Don’t get me wrong, it doesn’t mean you can blindly assume you have the upper hand and ask for ridiculous things or give even the slightest of attitude.

What you do have, is a good hand, and it’s time to try and maximize it, gracefully. Usually, there is some space to play around. Getting a compensation pack you feel good about when signing the contract is very important, as it will shadow you until you leave this company.

The full name of this section is “You Don’t Have ANY Negotiation Skills”, but once you understand this, your negotiation skills can improve greatly.

At some point in time, you are given a contract, usually, the recruiter over the phone or in person will explain the highlights of the proposed contract draft (yes, draft, it’s not final) and although she is going to talk about a nice pack of benefits, the only thing you hear is the bottom line: annual salary.

Step 1: Now there is only one thing you should do — say “Thank you very much, I would love to go over the contract in detail; will it be ok if we chat tomorrow?”

No “Hell Yeah!” nor “Hell No!” — remember, you don’t have any negotiation skills, you need to take some time, read it, and figure out your next step.

Step 2: Go over the contract thoroughly. Even if it the compensation pack seems great, go over all the details, there are usually a few notes worth discussing. This part shouldn’t be taken lightly, but this is a whole different topic, and we are not going to drill into in this story.

Sometimes, the salary will be a bit lower than what you expected or think you can get, even when taking into account the other benefits. Go back to the number you originally had in mind and your range — now when you have the full job definition and compensation pack in front of you, decide what salary you should negotiate on. In addition, prepare a solid explanation of why you deserve a higher salary.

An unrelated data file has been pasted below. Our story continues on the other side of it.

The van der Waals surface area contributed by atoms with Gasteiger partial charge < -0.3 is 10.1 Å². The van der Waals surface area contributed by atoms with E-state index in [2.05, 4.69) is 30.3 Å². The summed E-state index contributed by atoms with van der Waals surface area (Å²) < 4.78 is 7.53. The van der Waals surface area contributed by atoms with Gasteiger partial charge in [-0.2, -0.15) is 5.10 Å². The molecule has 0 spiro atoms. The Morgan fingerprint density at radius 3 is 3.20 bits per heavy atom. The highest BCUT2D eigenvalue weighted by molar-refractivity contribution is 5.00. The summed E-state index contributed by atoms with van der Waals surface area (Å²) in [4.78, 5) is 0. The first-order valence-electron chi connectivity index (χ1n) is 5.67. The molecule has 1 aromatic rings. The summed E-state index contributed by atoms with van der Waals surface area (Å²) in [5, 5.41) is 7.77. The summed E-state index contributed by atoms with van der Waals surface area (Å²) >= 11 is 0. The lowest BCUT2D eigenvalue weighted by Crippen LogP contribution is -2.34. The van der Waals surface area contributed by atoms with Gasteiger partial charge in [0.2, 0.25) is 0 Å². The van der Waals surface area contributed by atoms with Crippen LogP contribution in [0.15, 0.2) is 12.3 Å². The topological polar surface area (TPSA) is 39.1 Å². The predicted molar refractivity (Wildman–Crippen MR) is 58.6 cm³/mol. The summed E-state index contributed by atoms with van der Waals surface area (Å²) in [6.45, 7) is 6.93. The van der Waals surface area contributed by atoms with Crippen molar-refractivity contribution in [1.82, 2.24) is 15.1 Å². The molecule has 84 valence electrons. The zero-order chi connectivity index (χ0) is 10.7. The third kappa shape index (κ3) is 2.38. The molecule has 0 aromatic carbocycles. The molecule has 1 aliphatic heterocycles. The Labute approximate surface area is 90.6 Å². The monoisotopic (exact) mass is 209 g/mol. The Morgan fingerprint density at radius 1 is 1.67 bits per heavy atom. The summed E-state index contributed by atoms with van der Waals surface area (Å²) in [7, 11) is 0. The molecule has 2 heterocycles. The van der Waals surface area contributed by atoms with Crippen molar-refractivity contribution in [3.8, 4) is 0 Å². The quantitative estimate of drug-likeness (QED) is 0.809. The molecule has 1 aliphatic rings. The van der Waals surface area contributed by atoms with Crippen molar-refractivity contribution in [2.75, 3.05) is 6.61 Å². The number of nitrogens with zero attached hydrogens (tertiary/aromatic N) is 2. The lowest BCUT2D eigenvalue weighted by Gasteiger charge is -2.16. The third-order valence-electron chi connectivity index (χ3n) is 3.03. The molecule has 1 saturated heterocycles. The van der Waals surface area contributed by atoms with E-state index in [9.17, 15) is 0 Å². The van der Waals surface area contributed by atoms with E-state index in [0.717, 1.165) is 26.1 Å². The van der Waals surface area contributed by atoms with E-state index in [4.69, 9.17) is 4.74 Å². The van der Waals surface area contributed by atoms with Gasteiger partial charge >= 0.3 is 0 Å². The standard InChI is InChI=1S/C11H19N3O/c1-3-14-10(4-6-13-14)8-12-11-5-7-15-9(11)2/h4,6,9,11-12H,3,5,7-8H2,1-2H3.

Step 3: Now, chatting with the recruiter again, and having done your homework, you can say their suggestion is very generous but… gracefully explain what you want to change.

Hopefully they would say the same — “I will get back to you”. And let the ping-pong begin.

Next — you can continue ping-ponging once or twice more, staying humble, like Kendrick Lamar. But remember, you need to strive to close it, don’t overdo it !!

The key here is that each conversation can end either with a decision or with someone who needs to get back with an answer. So if you don’t like the number, your goal in the upcoming conversation is having the other side say “I’ll check it and get back to you” (they will not change the number while on the call) — if they got homework, they might change — try maneuvering them to accept the homework :)

If you are unable to send them with homework — you have homework, as it seems the flexibility on their side has reached its limit — your homework is to decide if you would: agree, be rude and insist, or withdraw.

One thing to keep in the back of your mind — there are many factors to a compensation pack, some of them are open for debate if salary has reached exhaustion, even at the tip-off — you can still talk about vacation days, options, RSUs, bonuses, or other benefits the company might have

  • When asked about your salary expectations, you might also be asked how much you currently earn, here is a nice guide on how to talk about it.
  • Each company has their surveys and their pay grades per title and experience level — they will do their best to make you happy in the one they pigeonholed you — as it is problematic to have underpaid employee who will soon need a big raise or an overpaid one who can agitate the others.

Preparation steps include:

  1. Understanding your value and defining a wish number you can justify
  2. Having a range you are comfortable with, taking into consideration other components of an offer
  3. Tailor your final ask number to the specific company

Negotiation keys:

  1. Don’t answer directly — thank them, take it offline, think about it, return with a thought-through answer
  2. No homework — No change, try to send them with homework
  3. Don’t overdo it, always stay humble, and show honest willingness and desire to sign when the gap is bridged

You received a contract draft, meaning this company thinks you are good, they want you, and would love to have you join. They hope you would accept a salary in their pay range for the experience they estimate you bring — don’t be afraid to challenge it a little, gracefully, just like Kendrick Lamar said: “Sit down, Be humble”.

And don’t forget, every decision you make is just another step in your career — think about your path, keep your eyes on the bigger goal — will this job help you get closer to it? If so, money isn’t the only variable in the equation.